Salvadorian-Style Red Bean & Short Rib Stew with Salsa Cruda

This is an adapted version of the Salvadorian classic, made with ingredients more readily available to American cooks. The stew is rich and saucy, and the salsa cruda (“raw sauce”) is fresh and a perfect flavor compliment.

In the original version, several hard-to-find vegetables are called for, as well as much less meat. I also add onion and garlic when cooking the chicken. Chayote is a fruit that tastes like a cross between a papaya, avocado, and squash; it’s available in my grocery store, but if you can’t find it, leave it out or substitute yellow crookneck squash.

I like to serve this stew over white rice, with one short rib per person. Give everyone a small bowl of salsa cruda for topping, and you’re all set. ¡Muy delicioso!

Red Bean Stew Closeup


  • 2 pounds short ribs
  • 3 cans undrained red beans
  • 3 cups chicken stock
  • 1 medium onion, quartered
  • 6 whole peeled garlic cloves
  •  3 tablespoons canola oil
  • 3 tablespoons finely chopped cilantro
  • 2 green plantains, peeled and cut into 1-inch rounds
  • 1 light or dark green chayote (1 pound), pitted, peeled and cut into a 1-inch dice (peel skin with a vegetable peeler, taking off just the top layer of skin)
  • 1/2 medium green cabbage, cut into 1-inch strips
  • salt to taste

for the salsa cruda:

  • 1 pound plum (Roma) tomatoes (4-6 count), seeded and cut into cubes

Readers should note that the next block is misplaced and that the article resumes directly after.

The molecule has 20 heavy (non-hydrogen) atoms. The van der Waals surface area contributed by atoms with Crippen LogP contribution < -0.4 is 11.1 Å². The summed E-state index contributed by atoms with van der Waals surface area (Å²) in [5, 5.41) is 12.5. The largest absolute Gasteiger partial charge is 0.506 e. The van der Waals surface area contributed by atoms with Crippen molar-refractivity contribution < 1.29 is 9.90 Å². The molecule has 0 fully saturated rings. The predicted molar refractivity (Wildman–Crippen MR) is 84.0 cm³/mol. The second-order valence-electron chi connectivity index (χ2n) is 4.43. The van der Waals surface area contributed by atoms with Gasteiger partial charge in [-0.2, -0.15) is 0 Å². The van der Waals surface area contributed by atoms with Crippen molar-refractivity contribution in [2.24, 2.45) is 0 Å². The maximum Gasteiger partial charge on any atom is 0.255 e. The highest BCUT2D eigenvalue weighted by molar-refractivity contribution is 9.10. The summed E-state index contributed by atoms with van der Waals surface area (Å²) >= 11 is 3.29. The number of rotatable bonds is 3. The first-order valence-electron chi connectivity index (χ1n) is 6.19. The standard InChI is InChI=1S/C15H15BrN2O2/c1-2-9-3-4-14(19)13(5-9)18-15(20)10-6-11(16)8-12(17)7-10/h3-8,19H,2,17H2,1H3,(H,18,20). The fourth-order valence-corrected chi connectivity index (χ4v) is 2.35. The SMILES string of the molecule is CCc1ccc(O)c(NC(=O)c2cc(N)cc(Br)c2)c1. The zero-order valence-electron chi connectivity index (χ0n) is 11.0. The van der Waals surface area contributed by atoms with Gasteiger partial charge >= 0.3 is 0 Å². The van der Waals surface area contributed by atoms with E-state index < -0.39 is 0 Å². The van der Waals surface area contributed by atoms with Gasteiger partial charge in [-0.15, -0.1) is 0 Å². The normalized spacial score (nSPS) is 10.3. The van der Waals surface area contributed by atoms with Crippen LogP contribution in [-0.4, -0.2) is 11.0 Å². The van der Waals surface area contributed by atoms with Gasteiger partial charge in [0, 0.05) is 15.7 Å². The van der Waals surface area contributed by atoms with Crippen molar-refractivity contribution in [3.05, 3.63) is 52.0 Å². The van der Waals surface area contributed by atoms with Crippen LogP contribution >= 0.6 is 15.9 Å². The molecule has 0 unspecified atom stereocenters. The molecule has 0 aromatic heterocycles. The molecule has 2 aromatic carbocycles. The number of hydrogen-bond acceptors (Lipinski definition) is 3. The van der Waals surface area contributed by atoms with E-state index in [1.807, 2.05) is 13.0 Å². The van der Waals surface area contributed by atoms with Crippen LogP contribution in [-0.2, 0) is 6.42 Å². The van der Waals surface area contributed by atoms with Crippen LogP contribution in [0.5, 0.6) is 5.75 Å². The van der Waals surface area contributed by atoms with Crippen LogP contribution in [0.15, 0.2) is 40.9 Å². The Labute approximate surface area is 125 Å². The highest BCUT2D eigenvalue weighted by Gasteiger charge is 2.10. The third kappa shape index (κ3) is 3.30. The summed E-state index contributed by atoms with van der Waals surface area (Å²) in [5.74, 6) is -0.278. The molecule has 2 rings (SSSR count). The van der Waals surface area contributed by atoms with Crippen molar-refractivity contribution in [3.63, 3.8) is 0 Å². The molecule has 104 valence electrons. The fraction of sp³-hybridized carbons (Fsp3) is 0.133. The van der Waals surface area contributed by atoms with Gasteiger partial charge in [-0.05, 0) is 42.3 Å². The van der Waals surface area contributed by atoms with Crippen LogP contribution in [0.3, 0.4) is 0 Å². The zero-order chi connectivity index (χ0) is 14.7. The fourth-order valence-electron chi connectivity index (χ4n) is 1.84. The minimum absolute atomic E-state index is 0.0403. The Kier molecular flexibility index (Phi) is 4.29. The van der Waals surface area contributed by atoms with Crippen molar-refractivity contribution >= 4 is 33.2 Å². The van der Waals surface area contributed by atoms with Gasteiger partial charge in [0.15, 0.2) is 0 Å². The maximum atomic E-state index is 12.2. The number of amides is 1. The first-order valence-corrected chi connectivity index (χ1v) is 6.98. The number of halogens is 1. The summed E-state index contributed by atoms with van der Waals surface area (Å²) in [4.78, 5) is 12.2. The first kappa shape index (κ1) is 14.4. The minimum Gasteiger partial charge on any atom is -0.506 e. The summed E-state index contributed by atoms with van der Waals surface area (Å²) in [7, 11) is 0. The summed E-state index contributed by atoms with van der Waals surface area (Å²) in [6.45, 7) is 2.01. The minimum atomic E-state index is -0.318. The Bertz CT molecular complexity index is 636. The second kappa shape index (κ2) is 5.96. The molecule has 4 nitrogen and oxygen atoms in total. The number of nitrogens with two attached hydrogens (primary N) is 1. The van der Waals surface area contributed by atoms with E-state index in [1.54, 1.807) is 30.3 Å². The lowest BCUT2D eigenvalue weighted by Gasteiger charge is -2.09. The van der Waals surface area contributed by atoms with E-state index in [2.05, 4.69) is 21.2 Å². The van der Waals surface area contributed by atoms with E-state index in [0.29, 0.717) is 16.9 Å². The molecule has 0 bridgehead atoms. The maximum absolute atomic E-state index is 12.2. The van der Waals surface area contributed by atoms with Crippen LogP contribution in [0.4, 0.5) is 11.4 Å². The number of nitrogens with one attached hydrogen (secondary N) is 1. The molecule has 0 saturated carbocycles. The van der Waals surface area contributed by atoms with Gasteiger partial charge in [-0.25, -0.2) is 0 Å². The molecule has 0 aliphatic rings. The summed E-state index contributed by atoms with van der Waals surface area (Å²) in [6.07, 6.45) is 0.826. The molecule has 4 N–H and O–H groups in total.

• 1 medium onion, finely chopped (1 cup)
  • 1 small green pepper, cored, seeded and finely chopped (1/2 cup)
  • 1 jalapeño pepper, seeded and finely chopped
  • 1 tablespoon finely chopped cilantro
  • 1 tablespoon finely chopped mint
  • 1/4 cup lime juice
  • 1/4 cup orange juice
  • 1 teaspoon salt

Combine first 5 ingredients in a large cooking pot; simmer 1 hour covered.

When ribs are tender, remove them along with the garlic cloves. In a fry pan, heat oil over medium heat and brown garlic and ribs on all sides (keep pot of beans simmering while you do this).

While the ribs brown, add parsley, cilantro, plantains, chayote, and salt (if needed) to beans; stir. Add ribs and garlic back to pot. Simmer 20 more minutes or until vegetables are getting tender, then add cabbage and cook another 10-15 minutes until all vegetables are done.

Make the salsa while the pot finishes cooking: combine all ingredients in a bowl and stir. Serve immediately. Enjoy!


Fresh Pico de Gallo